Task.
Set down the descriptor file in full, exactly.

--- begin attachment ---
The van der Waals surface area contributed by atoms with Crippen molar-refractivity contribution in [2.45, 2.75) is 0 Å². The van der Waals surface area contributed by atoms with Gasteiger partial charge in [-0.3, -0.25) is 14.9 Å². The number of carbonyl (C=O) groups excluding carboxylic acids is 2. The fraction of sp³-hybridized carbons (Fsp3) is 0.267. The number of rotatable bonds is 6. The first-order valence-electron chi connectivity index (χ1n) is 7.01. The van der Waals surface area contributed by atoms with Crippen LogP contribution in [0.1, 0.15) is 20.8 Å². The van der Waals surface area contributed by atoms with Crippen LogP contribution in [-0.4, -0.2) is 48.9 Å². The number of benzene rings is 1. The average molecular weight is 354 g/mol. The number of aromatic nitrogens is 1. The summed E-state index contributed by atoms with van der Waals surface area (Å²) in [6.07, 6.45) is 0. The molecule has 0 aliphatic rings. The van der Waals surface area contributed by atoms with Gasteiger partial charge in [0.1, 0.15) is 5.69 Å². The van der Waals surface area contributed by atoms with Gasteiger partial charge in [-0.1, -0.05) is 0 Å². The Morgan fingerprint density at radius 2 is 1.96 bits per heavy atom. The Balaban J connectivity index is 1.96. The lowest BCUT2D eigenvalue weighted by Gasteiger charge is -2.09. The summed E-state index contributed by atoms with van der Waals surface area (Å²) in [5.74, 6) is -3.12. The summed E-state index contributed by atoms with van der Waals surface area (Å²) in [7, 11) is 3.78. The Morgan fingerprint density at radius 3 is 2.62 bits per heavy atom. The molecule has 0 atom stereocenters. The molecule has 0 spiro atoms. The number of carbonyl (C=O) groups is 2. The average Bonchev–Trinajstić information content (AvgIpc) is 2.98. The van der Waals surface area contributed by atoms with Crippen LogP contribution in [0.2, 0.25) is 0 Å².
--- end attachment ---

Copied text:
The van der Waals surface area contributed by atoms with Crippen molar-refractivity contribution in [2.45, 2.75) is 0 Å². The van der Waals surface area contributed by atoms with Gasteiger partial charge in [-0.3, -0.25) is 14.9 Å². The number of carbonyl (C=O) groups excluding carboxylic acids is 2. The fraction of sp³-hybridized carbons (Fsp3) is 0.267. The number of rotatable bonds is 6. The first-order valence-electron chi connectivity index (χ1n) is 7.01. The van der Waals surface area contributed by atoms with Crippen LogP contribution in [0.1, 0.15) is 20.8 Å². The van der Waals surface area contributed by atoms with Crippen LogP contribution in [-0.4, -0.2) is 48.9 Å². The number of benzene rings is 1. The average molecular weight is 354 g/mol. The number of aromatic nitrogens is 1. The summed E-state index contributed by atoms with van der Waals surface area (Å²) in [6.07, 6.45) is 0. The molecule has 0 aliphatic rings. The van der Waals surface area contributed by atoms with Gasteiger partial charge in [0.1, 0.15) is 5.69 Å². The van der Waals surface area contributed by atoms with Gasteiger partial charge in [-0.1, -0.05) is 0 Å². The Morgan fingerprint density at radius 2 is 1.96 bits per heavy atom. The Balaban J connectivity index is 1.96. The lowest BCUT2D eigenvalue weighted by Gasteiger charge is -2.09. The summed E-state index contributed by atoms with van der Waals surface area (Å²) in [5.74, 6) is -3.12. The summed E-state index contributed by atoms with van der Waals surface area (Å²) in [7, 11) is 3.78. The Morgan fingerprint density at radius 3 is 2.62 bits per heavy atom. The molecule has 0 atom stereocenters. The molecule has 0 spiro atoms. The number of carbonyl (C=O) groups is 2. The average Bonchev–Trinajstić information content (AvgIpc) is 2.98. The van der Waals surface area contributed by atoms with Crippen LogP contribution in [0.2, 0.25) is 0 Å².